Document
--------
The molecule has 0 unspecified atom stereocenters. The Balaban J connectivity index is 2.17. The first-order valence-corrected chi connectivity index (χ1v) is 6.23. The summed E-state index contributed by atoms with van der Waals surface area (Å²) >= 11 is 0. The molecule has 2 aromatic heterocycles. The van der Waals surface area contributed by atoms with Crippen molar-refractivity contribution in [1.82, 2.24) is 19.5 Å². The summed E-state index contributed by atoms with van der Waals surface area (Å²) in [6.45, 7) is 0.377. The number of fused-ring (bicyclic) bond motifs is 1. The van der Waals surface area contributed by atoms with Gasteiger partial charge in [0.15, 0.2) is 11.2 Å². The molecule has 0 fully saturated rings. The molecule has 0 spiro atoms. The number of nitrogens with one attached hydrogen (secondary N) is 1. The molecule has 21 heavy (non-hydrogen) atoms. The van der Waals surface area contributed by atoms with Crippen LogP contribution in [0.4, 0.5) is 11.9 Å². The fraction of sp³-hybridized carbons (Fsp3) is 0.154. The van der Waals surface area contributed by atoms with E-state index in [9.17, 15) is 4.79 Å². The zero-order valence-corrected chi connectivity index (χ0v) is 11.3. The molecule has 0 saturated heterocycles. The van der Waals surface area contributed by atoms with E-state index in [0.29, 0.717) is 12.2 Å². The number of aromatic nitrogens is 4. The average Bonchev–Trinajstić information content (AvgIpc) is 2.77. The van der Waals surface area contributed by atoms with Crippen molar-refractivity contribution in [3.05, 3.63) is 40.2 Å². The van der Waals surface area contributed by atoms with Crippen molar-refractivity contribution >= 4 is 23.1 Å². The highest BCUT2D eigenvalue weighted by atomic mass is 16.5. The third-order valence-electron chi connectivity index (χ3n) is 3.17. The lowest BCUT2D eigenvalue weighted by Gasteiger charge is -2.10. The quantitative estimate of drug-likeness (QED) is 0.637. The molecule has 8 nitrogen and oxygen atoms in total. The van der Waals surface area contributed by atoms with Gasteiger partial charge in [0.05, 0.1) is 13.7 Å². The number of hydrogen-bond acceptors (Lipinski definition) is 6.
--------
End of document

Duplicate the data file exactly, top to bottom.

The molecule has 0 unspecified atom stereocenters. The Balaban J connectivity index is 2.17. The first-order valence-corrected chi connectivity index (χ1v) is 6.23. The summed E-state index contributed by atoms with van der Waals surface area (Å²) >= 11 is 0. The molecule has 2 aromatic heterocycles. The van der Waals surface area contributed by atoms with Crippen molar-refractivity contribution in [1.82, 2.24) is 19.5 Å². The summed E-state index contributed by atoms with van der Waals surface area (Å²) in [6.45, 7) is 0.377. The number of fused-ring (bicyclic) bond motifs is 1. The van der Waals surface area contributed by atoms with Gasteiger partial charge in [0.15, 0.2) is 11.2 Å². The molecule has 0 fully saturated rings. The molecule has 0 spiro atoms. The number of nitrogens with one attached hydrogen (secondary N) is 1. The molecule has 21 heavy (non-hydrogen) atoms. The van der Waals surface area contributed by atoms with Crippen LogP contribution in [0.4, 0.5) is 11.9 Å². The fraction of sp³-hybridized carbons (Fsp3) is 0.154. The van der Waals surface area contributed by atoms with E-state index in [9.17, 15) is 4.79 Å². The zero-order valence-corrected chi connectivity index (χ0v) is 11.3. The molecule has 0 saturated heterocycles. The van der Waals surface area contributed by atoms with E-state index in [0.29, 0.717) is 12.2 Å². The number of aromatic nitrogens is 4. The average Bonchev–Trinajstić information content (AvgIpc) is 2.77. The van der Waals surface area contributed by atoms with Crippen molar-refractivity contribution in [3.05, 3.63) is 40.2 Å². The van der Waals surface area contributed by atoms with Crippen molar-refractivity contribution >= 4 is 23.1 Å². The highest BCUT2D eigenvalue weighted by atomic mass is 16.5. The third-order valence-electron chi connectivity index (χ3n) is 3.17. The lowest BCUT2D eigenvalue weighted by Gasteiger charge is -2.10. The quantitative estimate of drug-likeness (QED) is 0.637. The molecule has 8 nitrogen and oxygen atoms in total. The van der Waals surface area contributed by atoms with Gasteiger partial charge in [0.05, 0.1) is 13.7 Å². The number of hydrogen-bond acceptors (Lipinski definition) is 6.